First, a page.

Over the years, businesses have come and gone in Seymour, but one “fiercely independent” record store has beat the odds and done so for more than 20 years in unapologetic fashion.
In the mid to late 90s, 13th Floor Music became more than a place for local teenagers to pick up a copy of the new Rage Against the Machine or Foo Fighters album.
The store became a destination for self-discovery taken through the spins of a turntable.
Kids and young adults were schooled in underground music — those artists and sounds that were outside and beyond mainstream culture. Serving as the teacher in this school of rock was Bret Daugherty.
It was in the early part of the ’90s when Daugherty, a 1988 Seymour High School graduate, quit his job working at a local car dealership. Although he loved cars and had a college degree in automotive technology from Indiana State University, he didn’t love the business.
He walked out and thought about what he enjoyed as much as cars. The answer was music.
At that time, music was a booming business, and there were a couple of “record stores,” in Seymour, including Karma Music in Jackson Park Shopping Center, where Daugherty ended up getting a job.
When it was obvious that business wasn’t going to stick around, Daugherty decided his dream was to open his own record store and keep it going longer than all of the others.
To get a loan, he wrote out a business plan to submit to the bank. He then opened 13th Floor Music in November 1995 behind what’s now Berkshire Hathaway HomeServices Indiana Realty on East Tipton Street.
After being at that location for six years, he got the opportunity to move to a bigger location in August 2001 at 111 N. Chestnut St. in downtown Seymour. He outlasted the competition and eventually was the only record store left in Seymour.
As the kids who shopped at 13th Floor grew up, many continued to patronize the store to buy CDs and yes, vinyl, to pet Earl, the fat gray cat who often slept on the front counter, but more so for Daugherty’s sarcastic wit, brutal honesty and music recommendations.
On Fridays and Saturdays, it wasn’t uncommon to find several people just hanging out, some joining Daugherty behind the counter, others standing in front, moving aside to let customers make their purchases. Those people were often on 13th Floor Music’s Top 13 Customers of the Year list, which he kept posted in the store.
The music, the store and the 13th Floor Music family were Daugherty’s life, which he compared to the John Cusack movie “High Fidelity.” He often said he had no “Plan B,” even though record stores began to close with the era of digital music and downloading.
In September 2017, Daugherty was diagnosed with Stage 4 colon cancer. It had already metastasized and was in his liver, lungs and lymph nodes, but he didn’t let cancer get in the way of what was important to him.
Other than having to close for doctor’s appointments, chemotherapy or when he was in the hospital, Daugherty kept 13th Floor Music open with help from his friends, including best friend Mark Allman, love, Jenny Ray, and employee Chad Zimmerman.
Although doctors had first given him five years to live, the cancer was aggressive. In the early morning hours of June 12, less than a year after being diagnosed, Daugherty, 48, took his last breath peacefully while at home.
A community of friends and customers grieved the loss of their music mentor, taking to Facebook to share pictures and memories of Daugherty and leaving flowers at the door of the business.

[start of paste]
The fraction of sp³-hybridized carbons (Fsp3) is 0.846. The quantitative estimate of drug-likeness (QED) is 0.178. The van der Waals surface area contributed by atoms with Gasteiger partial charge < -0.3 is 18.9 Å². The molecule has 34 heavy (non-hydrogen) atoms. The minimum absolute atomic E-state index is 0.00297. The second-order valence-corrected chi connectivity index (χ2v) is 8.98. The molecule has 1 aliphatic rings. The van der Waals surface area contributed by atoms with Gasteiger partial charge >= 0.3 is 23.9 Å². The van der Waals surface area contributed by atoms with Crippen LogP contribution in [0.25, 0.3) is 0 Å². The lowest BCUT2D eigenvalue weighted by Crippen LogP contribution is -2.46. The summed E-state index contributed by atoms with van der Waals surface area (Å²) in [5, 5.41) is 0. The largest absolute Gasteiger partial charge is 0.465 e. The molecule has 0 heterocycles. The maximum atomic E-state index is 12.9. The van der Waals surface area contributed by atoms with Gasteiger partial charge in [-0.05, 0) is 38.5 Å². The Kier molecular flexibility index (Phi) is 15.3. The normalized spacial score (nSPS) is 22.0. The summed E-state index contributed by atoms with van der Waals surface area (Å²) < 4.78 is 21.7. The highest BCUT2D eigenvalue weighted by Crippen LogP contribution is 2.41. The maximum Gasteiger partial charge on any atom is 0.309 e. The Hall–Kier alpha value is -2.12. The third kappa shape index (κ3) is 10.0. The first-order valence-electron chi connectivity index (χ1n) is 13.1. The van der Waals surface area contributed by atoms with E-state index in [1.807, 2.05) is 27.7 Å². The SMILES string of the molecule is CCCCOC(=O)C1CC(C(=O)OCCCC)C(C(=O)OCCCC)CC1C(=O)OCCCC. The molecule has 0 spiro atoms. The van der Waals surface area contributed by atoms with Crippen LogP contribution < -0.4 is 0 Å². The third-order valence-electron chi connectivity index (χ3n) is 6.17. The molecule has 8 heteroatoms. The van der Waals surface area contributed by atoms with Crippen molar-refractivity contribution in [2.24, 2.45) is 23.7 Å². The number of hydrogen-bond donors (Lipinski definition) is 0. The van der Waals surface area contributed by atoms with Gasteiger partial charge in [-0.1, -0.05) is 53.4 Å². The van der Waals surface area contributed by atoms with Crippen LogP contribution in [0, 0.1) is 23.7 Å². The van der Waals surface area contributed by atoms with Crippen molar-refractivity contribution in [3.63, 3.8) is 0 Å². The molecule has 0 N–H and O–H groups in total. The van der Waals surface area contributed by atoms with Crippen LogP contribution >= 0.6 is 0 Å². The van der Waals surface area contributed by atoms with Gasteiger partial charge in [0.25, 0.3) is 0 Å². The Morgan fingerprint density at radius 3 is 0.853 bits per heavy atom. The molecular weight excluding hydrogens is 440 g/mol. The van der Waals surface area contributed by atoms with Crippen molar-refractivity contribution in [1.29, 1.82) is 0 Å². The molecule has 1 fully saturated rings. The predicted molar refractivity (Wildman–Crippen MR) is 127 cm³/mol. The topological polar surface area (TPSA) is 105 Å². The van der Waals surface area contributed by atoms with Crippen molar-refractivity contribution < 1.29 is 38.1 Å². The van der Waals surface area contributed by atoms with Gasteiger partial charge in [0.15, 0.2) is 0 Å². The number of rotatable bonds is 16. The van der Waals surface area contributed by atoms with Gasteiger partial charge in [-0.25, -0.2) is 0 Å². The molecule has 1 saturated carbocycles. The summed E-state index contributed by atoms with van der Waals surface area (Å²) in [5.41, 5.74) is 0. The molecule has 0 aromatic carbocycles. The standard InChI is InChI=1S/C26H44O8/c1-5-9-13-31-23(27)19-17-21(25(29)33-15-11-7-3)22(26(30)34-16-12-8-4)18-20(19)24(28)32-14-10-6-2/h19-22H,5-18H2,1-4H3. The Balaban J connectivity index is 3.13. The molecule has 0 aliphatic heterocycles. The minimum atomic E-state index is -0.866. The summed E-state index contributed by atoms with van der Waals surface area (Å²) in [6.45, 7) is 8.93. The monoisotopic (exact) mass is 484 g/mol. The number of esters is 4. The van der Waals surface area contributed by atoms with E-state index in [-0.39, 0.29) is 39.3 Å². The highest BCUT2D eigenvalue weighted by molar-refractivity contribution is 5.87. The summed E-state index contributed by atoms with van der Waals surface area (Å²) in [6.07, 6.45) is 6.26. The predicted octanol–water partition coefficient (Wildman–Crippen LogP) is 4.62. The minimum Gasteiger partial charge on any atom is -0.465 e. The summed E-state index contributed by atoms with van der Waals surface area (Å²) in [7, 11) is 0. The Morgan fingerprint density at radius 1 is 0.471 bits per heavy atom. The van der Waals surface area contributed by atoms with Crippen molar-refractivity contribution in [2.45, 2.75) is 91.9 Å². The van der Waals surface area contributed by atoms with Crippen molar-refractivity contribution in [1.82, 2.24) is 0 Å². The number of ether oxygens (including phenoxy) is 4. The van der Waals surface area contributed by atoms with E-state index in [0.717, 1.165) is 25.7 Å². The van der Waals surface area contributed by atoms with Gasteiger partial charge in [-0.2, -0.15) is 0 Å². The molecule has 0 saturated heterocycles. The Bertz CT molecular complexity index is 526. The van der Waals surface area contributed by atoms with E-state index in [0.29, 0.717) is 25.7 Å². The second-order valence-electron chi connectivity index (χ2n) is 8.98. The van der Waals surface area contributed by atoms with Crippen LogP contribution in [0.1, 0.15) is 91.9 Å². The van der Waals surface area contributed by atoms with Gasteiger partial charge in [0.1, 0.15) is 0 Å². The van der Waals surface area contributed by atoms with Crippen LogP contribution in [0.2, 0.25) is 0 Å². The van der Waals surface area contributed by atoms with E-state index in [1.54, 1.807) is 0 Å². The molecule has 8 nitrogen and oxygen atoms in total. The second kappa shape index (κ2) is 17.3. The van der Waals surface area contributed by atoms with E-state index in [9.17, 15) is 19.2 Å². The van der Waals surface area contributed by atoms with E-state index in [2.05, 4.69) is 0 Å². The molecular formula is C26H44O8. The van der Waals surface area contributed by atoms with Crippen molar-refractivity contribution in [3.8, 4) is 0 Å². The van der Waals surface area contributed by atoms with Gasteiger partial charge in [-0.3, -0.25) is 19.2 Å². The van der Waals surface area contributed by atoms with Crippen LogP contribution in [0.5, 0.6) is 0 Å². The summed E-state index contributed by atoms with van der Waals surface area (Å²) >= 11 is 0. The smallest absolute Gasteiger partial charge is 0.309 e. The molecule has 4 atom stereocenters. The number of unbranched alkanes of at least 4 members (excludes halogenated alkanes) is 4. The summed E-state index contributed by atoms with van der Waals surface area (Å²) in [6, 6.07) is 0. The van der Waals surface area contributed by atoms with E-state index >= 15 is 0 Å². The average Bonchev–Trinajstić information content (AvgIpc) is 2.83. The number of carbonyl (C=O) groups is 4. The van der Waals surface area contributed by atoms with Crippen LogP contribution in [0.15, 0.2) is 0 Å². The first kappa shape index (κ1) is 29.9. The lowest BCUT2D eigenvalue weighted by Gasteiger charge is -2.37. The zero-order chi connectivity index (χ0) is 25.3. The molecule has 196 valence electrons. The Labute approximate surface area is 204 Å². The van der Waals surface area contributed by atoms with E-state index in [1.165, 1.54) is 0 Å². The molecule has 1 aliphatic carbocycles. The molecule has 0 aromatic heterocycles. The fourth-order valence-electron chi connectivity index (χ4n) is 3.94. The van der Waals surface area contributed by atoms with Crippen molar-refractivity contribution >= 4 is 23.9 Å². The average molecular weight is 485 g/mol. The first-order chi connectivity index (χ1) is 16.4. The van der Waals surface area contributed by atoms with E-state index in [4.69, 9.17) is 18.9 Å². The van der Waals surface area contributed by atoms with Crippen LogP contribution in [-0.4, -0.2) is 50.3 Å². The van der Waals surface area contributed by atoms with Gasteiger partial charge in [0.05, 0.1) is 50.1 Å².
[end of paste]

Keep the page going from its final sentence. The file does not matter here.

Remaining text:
Friend Andy Dorsett, who now lives in California, said Bret made a difference in Seymour, leaving a lasting impression on many.
“He singlehandedly brought culture back to Seymour,” Dorsett said. “He gave my generation, and those following, an outlet. He was a dear friend, a mentor, a teacher. He taught us how to question and fight back. He taught us to always fight for those who cannot fight for themselves. He showed us what was right and just.”
One of Daugherty’s best friends and former store employee, James Thompson of Seymour, said not everyone was lucky enough to get to know Daugherty the way he did.
“Bret had a self-proclaimed ‘sandpaper personality,’ but if you took the time to break past that gruff exterior, inside was a kind, thoughtful, generous and fiercely loyal friend,” Thompson said. “He let me in his inner circle, and it was a fantastic place to be. He gave me a job, gave me countless mountains of music, was my best man at my wedding … he was my family.”
Many people wondered what would happen to the dream Daugherty had built in 13th Floor now that he was gone.
The answer came the morning after Daugherty died when Allman opened the doors for business. Although there are obstacles to overcome in taking over 13th Floor Music, Allman and Ray agreed it’s what Daugherty would want.
Allman met Daugherty when he worked at Karma. They became fast friends and eventually were more like brothers.
Ray was a customer of 13th Floor Music when she was in high school. Four years ago, she and Daugherty began dating. They both agreed they had found their soulmates in each other.
“I will miss his witty sarcasm, his sweet texts and falling asleep next to him,” Ray said. “I was looking forward to growing old with Bret. In the four years we were together, I experienced so much. My favorite quote from his was, ‘What a plot twist you were.’”
Ray said music can help heal and bring everyone together to love and cherish memories of Daugherty.
“I’m going to continue to listen to music to get through this,” she said.
It’s not going to be easy to continue the business without Daugherty, and it’s going to take the support of all his friends, music lovers and the community, Allman said.
“I don’t think Bret realized how much people in this town loved him,” Allman said. “I’m going to do my best to keep it open for him.”